Friday, March 20, 2015

What to do When You Don't (repost from Open Salon)

I am new to Twitter and though I tweet, there are things about its culture I am still learning.  Like, what do you do when you don’t want to follow someone?

 Off-line I am seldom led where I do not want to go.  I rarely accept invitations to things I don’t want to attend.  I don’t engage in conversations I don’t want to have. 
I am an INTP and so I can get away with my quirks with those who know of them. 
But in an arena where conversations are more likely to take longer to write than to read, how socialable or unsociable can I get away with being? 
When someone follows my updates, I read their profile, peruse their tweets and follow theirs out of interest, courtesy, reciprocity, sometimes out of a perhaps misplaced sense of cyber obligation. 
After posting a recent update, I got a message of a new follower.  As usual, I rushed to read the profile, scan the updates, click follow and log out.  And then I read his tag line. 
I should admit that in my Twitter tag line I refer to myself as a relationship intolerant writer.  It’s not that I’m necessarily intolerant of others and the things they do; I’m—at least right now—allergic to the idea of myself being in a relationship.  I often consider reconsidering this tag line.  Can a director of public relations be intolerant of relationships?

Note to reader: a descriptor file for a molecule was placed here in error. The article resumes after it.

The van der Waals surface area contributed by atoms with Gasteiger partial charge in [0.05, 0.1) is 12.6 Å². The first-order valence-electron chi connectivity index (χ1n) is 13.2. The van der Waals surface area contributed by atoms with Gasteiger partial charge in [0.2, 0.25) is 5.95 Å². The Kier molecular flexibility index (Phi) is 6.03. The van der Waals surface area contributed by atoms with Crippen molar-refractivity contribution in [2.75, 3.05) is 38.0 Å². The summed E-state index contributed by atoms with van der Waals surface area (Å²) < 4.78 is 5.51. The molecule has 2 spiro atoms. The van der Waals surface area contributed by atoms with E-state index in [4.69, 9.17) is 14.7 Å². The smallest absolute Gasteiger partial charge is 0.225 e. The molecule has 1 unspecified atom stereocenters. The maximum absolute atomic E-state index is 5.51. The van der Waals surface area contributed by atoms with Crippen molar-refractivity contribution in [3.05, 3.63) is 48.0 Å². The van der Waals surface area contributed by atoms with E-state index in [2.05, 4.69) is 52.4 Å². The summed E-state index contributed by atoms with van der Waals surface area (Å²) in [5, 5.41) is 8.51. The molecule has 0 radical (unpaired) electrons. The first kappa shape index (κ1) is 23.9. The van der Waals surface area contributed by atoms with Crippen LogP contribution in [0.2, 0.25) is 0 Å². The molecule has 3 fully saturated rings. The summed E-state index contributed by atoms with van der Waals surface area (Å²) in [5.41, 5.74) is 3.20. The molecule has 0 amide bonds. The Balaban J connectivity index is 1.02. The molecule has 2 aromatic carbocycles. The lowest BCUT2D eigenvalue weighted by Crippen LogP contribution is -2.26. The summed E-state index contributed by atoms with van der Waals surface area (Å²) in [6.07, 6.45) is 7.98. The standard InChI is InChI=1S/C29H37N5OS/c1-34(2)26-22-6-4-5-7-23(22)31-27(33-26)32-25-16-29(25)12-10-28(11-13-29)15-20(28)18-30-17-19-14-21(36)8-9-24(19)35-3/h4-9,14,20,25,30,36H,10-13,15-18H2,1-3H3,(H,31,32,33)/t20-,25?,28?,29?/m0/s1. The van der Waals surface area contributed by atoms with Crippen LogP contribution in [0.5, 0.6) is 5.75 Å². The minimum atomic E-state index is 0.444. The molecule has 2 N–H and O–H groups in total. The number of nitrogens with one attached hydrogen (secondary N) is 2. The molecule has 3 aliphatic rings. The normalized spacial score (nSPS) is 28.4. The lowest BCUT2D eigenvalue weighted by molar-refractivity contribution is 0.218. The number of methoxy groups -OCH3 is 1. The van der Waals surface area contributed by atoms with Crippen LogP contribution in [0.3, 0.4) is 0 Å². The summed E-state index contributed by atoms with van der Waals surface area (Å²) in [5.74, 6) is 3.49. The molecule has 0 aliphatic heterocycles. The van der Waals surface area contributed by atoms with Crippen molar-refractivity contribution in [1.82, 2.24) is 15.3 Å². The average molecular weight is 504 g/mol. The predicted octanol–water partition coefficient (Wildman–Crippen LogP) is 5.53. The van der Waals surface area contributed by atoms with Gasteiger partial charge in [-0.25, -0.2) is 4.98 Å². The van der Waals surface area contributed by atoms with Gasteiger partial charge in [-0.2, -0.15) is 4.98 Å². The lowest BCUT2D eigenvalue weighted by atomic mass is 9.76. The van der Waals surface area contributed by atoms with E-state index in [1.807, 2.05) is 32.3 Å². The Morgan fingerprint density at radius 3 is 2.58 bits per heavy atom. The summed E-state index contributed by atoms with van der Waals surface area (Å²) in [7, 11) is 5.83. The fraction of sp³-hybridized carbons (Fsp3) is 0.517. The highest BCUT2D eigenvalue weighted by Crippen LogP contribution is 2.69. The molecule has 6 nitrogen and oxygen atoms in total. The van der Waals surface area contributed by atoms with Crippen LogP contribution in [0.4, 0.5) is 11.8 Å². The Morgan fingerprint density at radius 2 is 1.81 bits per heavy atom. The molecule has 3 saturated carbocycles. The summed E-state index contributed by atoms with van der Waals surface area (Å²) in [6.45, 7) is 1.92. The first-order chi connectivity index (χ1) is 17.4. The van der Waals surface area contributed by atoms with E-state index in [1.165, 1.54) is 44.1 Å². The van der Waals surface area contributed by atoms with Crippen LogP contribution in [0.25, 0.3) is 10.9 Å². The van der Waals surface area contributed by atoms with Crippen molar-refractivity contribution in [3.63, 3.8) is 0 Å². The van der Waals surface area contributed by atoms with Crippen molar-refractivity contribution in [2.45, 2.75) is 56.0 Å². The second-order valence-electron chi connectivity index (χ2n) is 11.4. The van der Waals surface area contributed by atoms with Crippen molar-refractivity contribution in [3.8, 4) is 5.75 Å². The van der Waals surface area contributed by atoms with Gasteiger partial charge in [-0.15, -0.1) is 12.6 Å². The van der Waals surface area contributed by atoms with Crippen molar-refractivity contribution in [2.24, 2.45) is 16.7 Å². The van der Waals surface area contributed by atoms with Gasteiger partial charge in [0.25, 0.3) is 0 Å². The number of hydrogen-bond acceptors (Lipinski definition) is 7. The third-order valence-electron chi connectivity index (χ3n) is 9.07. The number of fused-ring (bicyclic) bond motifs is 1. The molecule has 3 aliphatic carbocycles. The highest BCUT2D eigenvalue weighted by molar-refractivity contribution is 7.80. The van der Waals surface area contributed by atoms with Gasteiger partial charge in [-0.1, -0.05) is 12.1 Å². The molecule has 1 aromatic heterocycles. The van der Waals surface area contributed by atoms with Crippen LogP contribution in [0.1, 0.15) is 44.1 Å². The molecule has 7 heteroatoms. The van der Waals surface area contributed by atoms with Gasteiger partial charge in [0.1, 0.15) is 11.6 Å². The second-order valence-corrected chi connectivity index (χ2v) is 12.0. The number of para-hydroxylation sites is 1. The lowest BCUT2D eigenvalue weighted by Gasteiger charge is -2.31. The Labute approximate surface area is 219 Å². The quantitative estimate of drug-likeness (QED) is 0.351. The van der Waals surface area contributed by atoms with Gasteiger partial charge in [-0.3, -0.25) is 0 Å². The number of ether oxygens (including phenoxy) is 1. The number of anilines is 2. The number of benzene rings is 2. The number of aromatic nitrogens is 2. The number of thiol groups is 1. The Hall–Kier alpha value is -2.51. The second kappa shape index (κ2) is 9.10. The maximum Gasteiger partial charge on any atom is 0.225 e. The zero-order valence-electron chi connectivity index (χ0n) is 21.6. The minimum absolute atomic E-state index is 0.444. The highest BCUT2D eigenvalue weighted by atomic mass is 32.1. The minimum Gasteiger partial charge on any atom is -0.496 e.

Apparently, I can.   
My public relations are fine, it’s my private ones and the implication of commitment that give me hives. 
This person’s tag line requests that people follow him to ask his former significant other to take him back.
 In theory, I could be one click away from reuniting these two lovers.  One click away from rekindling their love, from righting a wrong. 
Except--  
She—whoever she is—has, and I suspect for good reason, left this person alone of her own will (perhaps facilitated by his cyber stalking).  He is enlisting the help of strangers to woo her back.  And if this gimmick should work, if she has issued an ultimatum of either 1,578 followers or else—am I really doing either of them a favor by following him? 
It turns out, online or off, I am still inherently me. 
I will not at the request of a stranger contact another stranger asking her to reconsider her relationship choices.  Perhaps she does not struggle with being in a relationship but merely resists the urge to be in one with him. 
Whatever the situation, I will not follow where I would not go.

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